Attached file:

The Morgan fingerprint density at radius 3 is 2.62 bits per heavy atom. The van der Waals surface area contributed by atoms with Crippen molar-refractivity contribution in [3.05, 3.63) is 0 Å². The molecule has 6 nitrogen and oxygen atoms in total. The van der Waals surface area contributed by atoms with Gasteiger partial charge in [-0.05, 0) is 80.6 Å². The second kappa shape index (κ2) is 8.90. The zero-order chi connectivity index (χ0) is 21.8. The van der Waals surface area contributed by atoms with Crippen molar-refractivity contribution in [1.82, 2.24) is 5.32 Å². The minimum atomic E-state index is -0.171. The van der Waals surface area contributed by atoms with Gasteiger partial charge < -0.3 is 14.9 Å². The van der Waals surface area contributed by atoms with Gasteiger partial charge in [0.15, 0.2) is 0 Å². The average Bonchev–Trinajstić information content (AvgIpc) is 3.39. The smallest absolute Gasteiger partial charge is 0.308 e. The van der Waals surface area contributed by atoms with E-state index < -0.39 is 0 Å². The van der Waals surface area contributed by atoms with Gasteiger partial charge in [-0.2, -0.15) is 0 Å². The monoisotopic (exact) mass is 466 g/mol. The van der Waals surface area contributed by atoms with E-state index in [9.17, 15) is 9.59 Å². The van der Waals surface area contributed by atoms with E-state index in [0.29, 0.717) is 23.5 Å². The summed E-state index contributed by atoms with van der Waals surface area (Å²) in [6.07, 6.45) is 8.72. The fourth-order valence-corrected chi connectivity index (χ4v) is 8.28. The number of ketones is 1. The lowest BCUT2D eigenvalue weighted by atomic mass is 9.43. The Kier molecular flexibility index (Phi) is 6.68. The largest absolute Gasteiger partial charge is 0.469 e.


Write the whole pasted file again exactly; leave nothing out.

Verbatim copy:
The Morgan fingerprint density at radius 3 is 2.62 bits per heavy atom. The van der Waals surface area contributed by atoms with Crippen molar-refractivity contribution in [3.05, 3.63) is 0 Å². The molecule has 6 nitrogen and oxygen atoms in total. The van der Waals surface area contributed by atoms with Gasteiger partial charge in [-0.05, 0) is 80.6 Å². The second kappa shape index (κ2) is 8.90. The zero-order chi connectivity index (χ0) is 21.8. The van der Waals surface area contributed by atoms with Crippen molar-refractivity contribution in [1.82, 2.24) is 5.32 Å². The minimum atomic E-state index is -0.171. The van der Waals surface area contributed by atoms with Gasteiger partial charge < -0.3 is 14.9 Å². The van der Waals surface area contributed by atoms with Gasteiger partial charge in [0.15, 0.2) is 0 Å². The average Bonchev–Trinajstić information content (AvgIpc) is 3.39. The smallest absolute Gasteiger partial charge is 0.308 e. The van der Waals surface area contributed by atoms with E-state index < -0.39 is 0 Å². The van der Waals surface area contributed by atoms with Gasteiger partial charge in [-0.2, -0.15) is 0 Å². The monoisotopic (exact) mass is 466 g/mol. The van der Waals surface area contributed by atoms with E-state index in [9.17, 15) is 9.59 Å². The van der Waals surface area contributed by atoms with E-state index in [0.29, 0.717) is 23.5 Å². The summed E-state index contributed by atoms with van der Waals surface area (Å²) in [6.07, 6.45) is 8.72. The fourth-order valence-corrected chi connectivity index (χ4v) is 8.28. The number of ketones is 1. The lowest BCUT2D eigenvalue weighted by atomic mass is 9.43. The Kier molecular flexibility index (Phi) is 6.68. The largest absolute Gasteiger partial charge is 0.469 e.